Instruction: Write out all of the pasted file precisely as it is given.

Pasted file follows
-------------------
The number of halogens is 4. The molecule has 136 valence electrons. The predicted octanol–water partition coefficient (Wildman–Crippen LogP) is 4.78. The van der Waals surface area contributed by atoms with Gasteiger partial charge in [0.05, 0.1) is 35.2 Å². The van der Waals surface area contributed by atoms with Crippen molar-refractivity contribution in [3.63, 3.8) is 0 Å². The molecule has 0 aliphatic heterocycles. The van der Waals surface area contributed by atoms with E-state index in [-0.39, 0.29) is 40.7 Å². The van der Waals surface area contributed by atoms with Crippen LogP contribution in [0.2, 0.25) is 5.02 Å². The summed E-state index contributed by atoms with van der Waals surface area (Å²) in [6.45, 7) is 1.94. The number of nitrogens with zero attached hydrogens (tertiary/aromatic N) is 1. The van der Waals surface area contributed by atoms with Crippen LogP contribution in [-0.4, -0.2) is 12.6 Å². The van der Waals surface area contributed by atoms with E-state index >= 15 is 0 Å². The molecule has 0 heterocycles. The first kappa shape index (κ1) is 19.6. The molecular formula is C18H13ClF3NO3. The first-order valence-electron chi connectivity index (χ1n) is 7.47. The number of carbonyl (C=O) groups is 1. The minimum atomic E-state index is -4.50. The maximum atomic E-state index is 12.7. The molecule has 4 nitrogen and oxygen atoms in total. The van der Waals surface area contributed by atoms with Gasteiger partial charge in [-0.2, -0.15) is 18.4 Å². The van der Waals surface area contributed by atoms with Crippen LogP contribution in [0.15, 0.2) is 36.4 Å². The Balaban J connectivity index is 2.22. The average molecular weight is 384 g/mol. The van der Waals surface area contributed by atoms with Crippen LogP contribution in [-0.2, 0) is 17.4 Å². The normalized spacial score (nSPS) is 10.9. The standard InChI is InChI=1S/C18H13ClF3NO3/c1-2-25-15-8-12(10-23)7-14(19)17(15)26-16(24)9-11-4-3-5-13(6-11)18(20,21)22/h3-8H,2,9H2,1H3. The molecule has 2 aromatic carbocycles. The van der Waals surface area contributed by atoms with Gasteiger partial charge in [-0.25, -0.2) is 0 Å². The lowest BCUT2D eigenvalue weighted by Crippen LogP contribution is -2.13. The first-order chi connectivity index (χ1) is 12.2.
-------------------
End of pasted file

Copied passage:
The number of halogens is 4. The molecule has 136 valence electrons. The predicted octanol–water partition coefficient (Wildman–Crippen LogP) is 4.78. The van der Waals surface area contributed by atoms with Gasteiger partial charge in [0.05, 0.1) is 35.2 Å². The van der Waals surface area contributed by atoms with Crippen molar-refractivity contribution in [3.63, 3.8) is 0 Å². The molecule has 0 aliphatic heterocycles. The van der Waals surface area contributed by atoms with E-state index in [-0.39, 0.29) is 40.7 Å². The van der Waals surface area contributed by atoms with Crippen LogP contribution in [0.2, 0.25) is 5.02 Å². The summed E-state index contributed by atoms with van der Waals surface area (Å²) in [6.45, 7) is 1.94. The number of nitrogens with zero attached hydrogens (tertiary/aromatic N) is 1. The van der Waals surface area contributed by atoms with Crippen LogP contribution in [-0.4, -0.2) is 12.6 Å². The van der Waals surface area contributed by atoms with E-state index >= 15 is 0 Å². The molecule has 0 heterocycles. The first kappa shape index (κ1) is 19.6. The molecular formula is C18H13ClF3NO3. The first-order valence-electron chi connectivity index (χ1n) is 7.47. The number of carbonyl (C=O) groups is 1. The minimum atomic E-state index is -4.50. The maximum atomic E-state index is 12.7. The molecule has 4 nitrogen and oxygen atoms in total. The van der Waals surface area contributed by atoms with Gasteiger partial charge in [-0.2, -0.15) is 18.4 Å². The van der Waals surface area contributed by atoms with Crippen LogP contribution in [0.15, 0.2) is 36.4 Å². The Balaban J connectivity index is 2.22. The average molecular weight is 384 g/mol. The van der Waals surface area contributed by atoms with Crippen LogP contribution in [-0.2, 0) is 17.4 Å². The normalized spacial score (nSPS) is 10.9. The standard InChI is InChI=1S/C18H13ClF3NO3/c1-2-25-15-8-12(10-23)7-14(19)17(15)26-16(24)9-11-4-3-5-13(6-11)18(20,21)22/h3-8H,2,9H2,1H3. The molecule has 2 aromatic carbocycles. The van der Waals surface area contributed by atoms with Gasteiger partial charge in [-0.25, -0.2) is 0 Å². The lowest BCUT2D eigenvalue weighted by Crippen LogP contribution is -2.13. The first-order chi connectivity index (χ1) is 12.2.